Portrait of Northern Ireland art exhibition opens in Belfast
Minister of State Conor Burns formally opened a major Belfast Art Exhibition showcasing over 100 pieces of art, featuring the people and places that have defined Northern Ireland over the past 100 years.
The ‘Portrait of Northern Ireland - Neither an Elegy nor a Manifesto’ Exhibition, supported by the Northern Ireland Office as part of its Centenary programme, was open to the public until 4 November at Belfast’s Golden Thread Gallery.
Showcasing art from the 1920s to the present day, the exhibition demonstrated the diversity and quality of Northern Ireland art and represents artists’ responses to our geographical, social and political landscape.
Taking its subtitle from curator John Hewitt’s poem Neither an Elegy nor a Manifesto, the exhibition was neither a lament for nor a celebration of Northern Ireland. Instead, it showed how the artists who were born or have worked in this part of the world have responded to the particular and universal experience of the people who live here. The exhibition demonstrated how visual representations of the narratives of Northern Ireland can alter our own perceptions of the landscape and of ourselves.
Visitors were be able to view an extraordinary array of works by artists including Paul Henry, William Scott, Joy Gerrard, Willie Doherty and Susan McWilliams, with Turner Prize nominees included alongside emerging artists from Belfast School of Art. Many of the works in the show were not available for public view for many years.
In addition to nurturing emerging local talent and providing a platform to showcase local artists’ skills, it was hoped that the exhibition supported the local arts sector as it deals with the impact of Covid 19.
Opening the exhibition, Minister Burns said:
“I’m thrilled that Belfast will play host to this amazing collection of art, which displays the breadth of talent of Northern Ireland artists right across generations as part of our Centenary programme.
“The Portrait of Northern Ireland art exhibition is such an important initiative, particularly for emerging artists seeking to establish themselves on the cultural scene.
“This is a wonderful opportunity for the public to see the very best of Northern Ireland art, and I would encourage everyone to visit the exhibition over the next few weeks to support the artists and view the range of artwork on offer.”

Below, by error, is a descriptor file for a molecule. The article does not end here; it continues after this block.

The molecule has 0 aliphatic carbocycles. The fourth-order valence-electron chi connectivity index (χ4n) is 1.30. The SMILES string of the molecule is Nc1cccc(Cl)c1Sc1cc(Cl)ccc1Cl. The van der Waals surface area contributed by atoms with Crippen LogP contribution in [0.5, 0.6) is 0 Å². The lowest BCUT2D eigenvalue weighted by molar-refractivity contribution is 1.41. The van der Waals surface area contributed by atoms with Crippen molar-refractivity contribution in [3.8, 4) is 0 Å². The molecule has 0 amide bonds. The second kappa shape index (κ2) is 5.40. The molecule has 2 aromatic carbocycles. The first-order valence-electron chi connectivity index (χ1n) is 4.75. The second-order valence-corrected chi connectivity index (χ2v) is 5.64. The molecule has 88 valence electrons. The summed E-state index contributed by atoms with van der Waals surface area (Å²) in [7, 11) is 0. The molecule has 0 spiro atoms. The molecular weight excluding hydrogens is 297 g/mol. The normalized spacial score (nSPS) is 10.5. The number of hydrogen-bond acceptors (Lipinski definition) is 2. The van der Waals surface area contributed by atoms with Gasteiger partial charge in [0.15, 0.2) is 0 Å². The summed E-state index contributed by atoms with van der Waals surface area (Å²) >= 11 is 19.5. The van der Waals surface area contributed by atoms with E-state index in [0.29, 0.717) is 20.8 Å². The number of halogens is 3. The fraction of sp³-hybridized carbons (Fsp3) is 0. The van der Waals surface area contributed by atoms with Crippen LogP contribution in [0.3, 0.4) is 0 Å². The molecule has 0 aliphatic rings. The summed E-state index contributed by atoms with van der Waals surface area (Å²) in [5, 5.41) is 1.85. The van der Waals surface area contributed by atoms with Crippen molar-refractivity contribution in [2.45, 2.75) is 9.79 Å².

Curated by Shan McAnena, the Portrait of Northern Ireland Exhibition was a collaboration between the Northern Ireland Office, the Government Art Collection, Arts Council NI, leading galleries and collectors as part of the wider cultural programme of the Northern Ireland Centenary.
An expert panel of representatives from these organisations and many of the leading Northern Ireland galleries, has ensured that the exhibition features an inclusive and varied range of artwork and exhibits.
Welcoming the opening of the exhibition to the public, Curator Shan McAnena said:
“It has been a privilege to bring together these beautiful and profound works and acknowledge the contribution of many of the key artists who have emerged from this part of the world over the past 100 years.
"The works in the exhibition give a sense of the development of fine art practice here since the 1920s and capture artists’ responses to the landscape and experience, both particular and universal, of the people who have lived in this place and who continue to make Northern Ireland their home.”
Head of Belfast School of Art Louise O’Boyle said:
“This exhibition is a great introduction to artworks created in Northern Ireland past and present.”
"Indeed, the emerging artists’ work from Belfast School of Art graduates on show demonstrates just how vibrant and intriguing the current contemporary art scene is here.
"Local, but very much with national and global impact and reach!”
The exhibition was held at the Golden Thread Gallery, Belfast from 12 October to 4 November 21.
The NIO has launched the new Portrait of Northern Ireland website, which showcases the artwork from the exhibition. Visit www.portraitofnorthernireland.co.uk to view.